Programming Languages

Programming Languages

Programming Language is a set of rules that provides a way of instructing the computer to perform certain operations. Programming languages are said to be lower or higher, depending on whether they are closer to the language the computer itself uses or to the language that people uses.

We can study the programming languages under five levels (or generations) of language:

  • Machine Languages / First generation Languages
  • Assembly languages / 2nd Generation Languages
  • Procedural Languages/ Third-generation Languages
  • Problem-oriented Languages / Fourth generation Languages
  • Natural Languages / Fifth Generation Languages.

The characteristics & trends of these five languages are summarized in the following table:
Characteristics of Programming Languages

Characteristics of Programming Languages

Computer programming languages are developed with the primary objectives without the need to know in detail the internal structure of the computer.

Machine Language

A program written using the binary codes specified for a processor's operations and absolute binary addresses is known as machine language of the computer. The programs written in Machine  Languages are machine dependent. Programming using Machine Language is very tedious and time consuming. The programmer must keep track of a tremendous amount of detail and one must understand the technical operations of the computer. Programming in machine code has one advantage over programming at other language levels - its execution is very fast and efficient because the computer can accept the machine code as it is.

Assembly Language

Assembly languages are also known as symbolic languages as they use abbreviations or mnemonic code which replace the Os and ls of machine language. An assembly language has a one-to-one correspondence with the machine language of a computer and is thus machine dependent. Assembly languages are more standardized and easier to use than machine languages. Though more standardized than machine languages, assembly languages are still machine dependent.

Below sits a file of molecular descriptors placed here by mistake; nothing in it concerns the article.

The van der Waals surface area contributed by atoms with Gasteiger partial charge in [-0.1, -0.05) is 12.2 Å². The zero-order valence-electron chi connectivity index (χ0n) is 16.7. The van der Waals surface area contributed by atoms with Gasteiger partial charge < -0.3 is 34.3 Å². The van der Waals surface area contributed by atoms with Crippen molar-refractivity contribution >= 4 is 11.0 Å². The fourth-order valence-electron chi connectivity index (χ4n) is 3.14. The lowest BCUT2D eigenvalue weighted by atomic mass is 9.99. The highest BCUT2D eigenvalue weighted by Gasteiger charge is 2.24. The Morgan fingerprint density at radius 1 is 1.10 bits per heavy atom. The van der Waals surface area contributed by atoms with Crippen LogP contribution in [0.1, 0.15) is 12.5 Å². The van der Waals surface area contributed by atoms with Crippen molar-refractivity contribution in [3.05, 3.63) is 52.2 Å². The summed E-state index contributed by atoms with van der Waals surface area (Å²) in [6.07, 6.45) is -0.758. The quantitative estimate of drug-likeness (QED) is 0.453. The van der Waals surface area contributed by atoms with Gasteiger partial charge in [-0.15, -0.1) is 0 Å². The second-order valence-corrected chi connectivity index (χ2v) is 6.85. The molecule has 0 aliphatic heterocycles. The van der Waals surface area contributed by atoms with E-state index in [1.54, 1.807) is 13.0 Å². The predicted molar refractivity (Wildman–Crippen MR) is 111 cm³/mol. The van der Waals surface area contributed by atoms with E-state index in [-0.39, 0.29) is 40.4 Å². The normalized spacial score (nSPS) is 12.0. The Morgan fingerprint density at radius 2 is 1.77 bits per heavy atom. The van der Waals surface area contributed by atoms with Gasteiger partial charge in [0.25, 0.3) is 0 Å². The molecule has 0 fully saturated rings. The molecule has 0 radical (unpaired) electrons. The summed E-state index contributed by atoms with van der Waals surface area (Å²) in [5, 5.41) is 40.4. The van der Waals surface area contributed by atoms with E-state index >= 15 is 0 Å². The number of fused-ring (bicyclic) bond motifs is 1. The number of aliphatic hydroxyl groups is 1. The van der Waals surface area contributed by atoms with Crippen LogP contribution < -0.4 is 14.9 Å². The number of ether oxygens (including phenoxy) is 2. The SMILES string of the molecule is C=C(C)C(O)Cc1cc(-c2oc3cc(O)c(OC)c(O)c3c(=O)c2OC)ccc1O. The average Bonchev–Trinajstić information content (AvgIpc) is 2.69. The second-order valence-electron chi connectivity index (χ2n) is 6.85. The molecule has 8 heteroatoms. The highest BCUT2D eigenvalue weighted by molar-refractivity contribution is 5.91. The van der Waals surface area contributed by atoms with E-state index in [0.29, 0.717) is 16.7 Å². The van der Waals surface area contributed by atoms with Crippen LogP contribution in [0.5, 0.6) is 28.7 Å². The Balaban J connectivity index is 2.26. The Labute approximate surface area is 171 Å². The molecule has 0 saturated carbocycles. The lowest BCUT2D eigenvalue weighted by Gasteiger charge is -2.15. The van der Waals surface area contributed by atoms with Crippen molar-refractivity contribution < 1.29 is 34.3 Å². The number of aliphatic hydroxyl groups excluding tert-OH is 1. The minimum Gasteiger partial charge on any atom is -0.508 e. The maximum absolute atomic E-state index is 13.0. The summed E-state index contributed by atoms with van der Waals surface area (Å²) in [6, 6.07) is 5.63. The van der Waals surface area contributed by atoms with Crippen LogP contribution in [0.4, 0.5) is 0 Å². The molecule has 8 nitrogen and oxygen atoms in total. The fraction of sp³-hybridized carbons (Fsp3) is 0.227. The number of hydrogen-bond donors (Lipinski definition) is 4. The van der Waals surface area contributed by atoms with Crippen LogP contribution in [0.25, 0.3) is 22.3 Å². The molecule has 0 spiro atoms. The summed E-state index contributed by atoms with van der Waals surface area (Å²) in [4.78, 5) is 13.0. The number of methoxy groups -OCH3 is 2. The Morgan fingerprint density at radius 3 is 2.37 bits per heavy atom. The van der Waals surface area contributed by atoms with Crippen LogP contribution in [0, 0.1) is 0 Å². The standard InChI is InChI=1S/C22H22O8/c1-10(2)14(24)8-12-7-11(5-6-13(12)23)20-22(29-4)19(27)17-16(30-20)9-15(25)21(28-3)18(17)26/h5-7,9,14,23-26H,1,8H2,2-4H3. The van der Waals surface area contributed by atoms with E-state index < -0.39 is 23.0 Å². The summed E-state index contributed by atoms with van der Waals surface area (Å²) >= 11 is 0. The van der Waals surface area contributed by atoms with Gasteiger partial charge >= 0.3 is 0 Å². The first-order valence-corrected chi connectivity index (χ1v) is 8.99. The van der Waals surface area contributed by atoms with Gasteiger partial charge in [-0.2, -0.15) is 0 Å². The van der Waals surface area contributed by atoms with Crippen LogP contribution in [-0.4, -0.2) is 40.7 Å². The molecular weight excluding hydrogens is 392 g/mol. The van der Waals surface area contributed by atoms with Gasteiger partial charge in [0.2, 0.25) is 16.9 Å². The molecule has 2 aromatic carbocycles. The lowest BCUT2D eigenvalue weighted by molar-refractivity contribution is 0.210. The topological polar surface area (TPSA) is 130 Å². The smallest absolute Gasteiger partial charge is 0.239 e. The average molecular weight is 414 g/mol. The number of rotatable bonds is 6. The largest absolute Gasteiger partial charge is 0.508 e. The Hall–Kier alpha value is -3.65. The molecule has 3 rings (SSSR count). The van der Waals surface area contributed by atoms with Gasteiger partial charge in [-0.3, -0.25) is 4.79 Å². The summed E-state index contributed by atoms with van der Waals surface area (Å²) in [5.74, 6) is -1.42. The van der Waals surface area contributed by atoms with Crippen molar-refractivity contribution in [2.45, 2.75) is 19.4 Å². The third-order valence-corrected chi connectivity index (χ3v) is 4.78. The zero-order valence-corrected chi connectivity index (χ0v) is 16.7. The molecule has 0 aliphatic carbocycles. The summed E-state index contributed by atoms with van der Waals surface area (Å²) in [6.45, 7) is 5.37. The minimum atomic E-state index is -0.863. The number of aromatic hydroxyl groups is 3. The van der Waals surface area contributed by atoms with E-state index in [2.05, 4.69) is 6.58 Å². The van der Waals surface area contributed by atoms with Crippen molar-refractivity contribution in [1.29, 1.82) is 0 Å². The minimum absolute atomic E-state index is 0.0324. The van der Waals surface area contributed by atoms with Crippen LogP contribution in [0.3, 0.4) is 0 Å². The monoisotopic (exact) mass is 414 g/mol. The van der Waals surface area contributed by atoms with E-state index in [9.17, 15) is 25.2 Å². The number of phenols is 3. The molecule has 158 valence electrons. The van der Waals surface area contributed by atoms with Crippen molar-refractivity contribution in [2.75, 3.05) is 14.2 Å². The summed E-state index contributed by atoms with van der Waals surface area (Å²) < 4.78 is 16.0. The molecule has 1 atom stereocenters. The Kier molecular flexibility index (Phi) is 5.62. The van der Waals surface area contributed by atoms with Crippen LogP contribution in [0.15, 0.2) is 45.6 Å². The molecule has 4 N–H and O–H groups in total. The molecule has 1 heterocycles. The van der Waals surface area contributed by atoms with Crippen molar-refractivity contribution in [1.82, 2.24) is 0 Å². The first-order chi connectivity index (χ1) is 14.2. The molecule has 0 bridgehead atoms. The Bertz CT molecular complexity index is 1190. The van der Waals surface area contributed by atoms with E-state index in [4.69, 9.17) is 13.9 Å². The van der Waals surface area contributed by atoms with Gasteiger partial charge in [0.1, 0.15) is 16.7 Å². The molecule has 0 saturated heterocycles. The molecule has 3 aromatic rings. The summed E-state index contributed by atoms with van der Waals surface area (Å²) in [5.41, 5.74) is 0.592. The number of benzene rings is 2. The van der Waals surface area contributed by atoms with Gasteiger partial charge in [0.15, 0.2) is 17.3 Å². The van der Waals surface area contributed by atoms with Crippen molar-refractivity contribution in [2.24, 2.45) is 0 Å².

High Level Languages

High level languages are the programming languages that use predefined common English words and clauses to write a program. They assisted programmers by reducing further the number of computer operations details they has to specify, so that they could concentrate more on the logic needed to solve the problem. We can classify the high level languages into three levels:

  • Procedural-oriented or third generation
  • Problem-oriented or fourth generation
  • Natural or fifth generation

Procedural oriented Languages

General-purpose programming languages are called procedural languages or third generation languages. They are the languages such as Pascal, BASIC, COBOL, and FORTAN, C which are designed to express the logic, the procedure, of a problem. Because of their flexibility, procedural languages are able to solve a variety of problems. More focus is given to module
while programming in Procedural-oriented languages.

Problem-oriented Languages

Fourth-generation languages are also known as problem-oriented languages. These are the languages designed to solve specific problems or develop specific applications by enabling one to describe what he wants rather than step-by-step procedures for getting there. Thus the problem should be considered most rather than procedures so as to get the solution to the particular problem. Visual Basic and PERL are Problem-oriented languages. These languages may be categorized into several kinds of application development tools:

  • Personal computer application software
  • Query languages and report generators
  • Decision support system and financial planning languages
  • Application generators

Natural Languages

Natural languages are very near to the human conversational language. Natural languages are still in the development stages. These languages will be used most in the areas of artificial intelligence and expert systems. Natural languages have two characteristics:

  • They are designed to make the connections that humans have with computers more natural — more human like.
  • They are designed to allow the computer to become "smarter" — to actually simulate the learning process by remembering and improving upon earlier information.

Two popular natural languages are LISP and PROLOG.

Compilers and Interpreters

Compiler is a program that translates source code into object code. The compiler takes the entire piece of source code and collects and recognizes the instructions. In contrast, the interpreter analyzes and executes each line of source code in succession, without looking at the entire program. The advantage of interpreters is that they can execute a program immediately but
compilers require some time before an executable program emerges. However, programs produced by compilers run much faster than the same programs executed by an interpreter.

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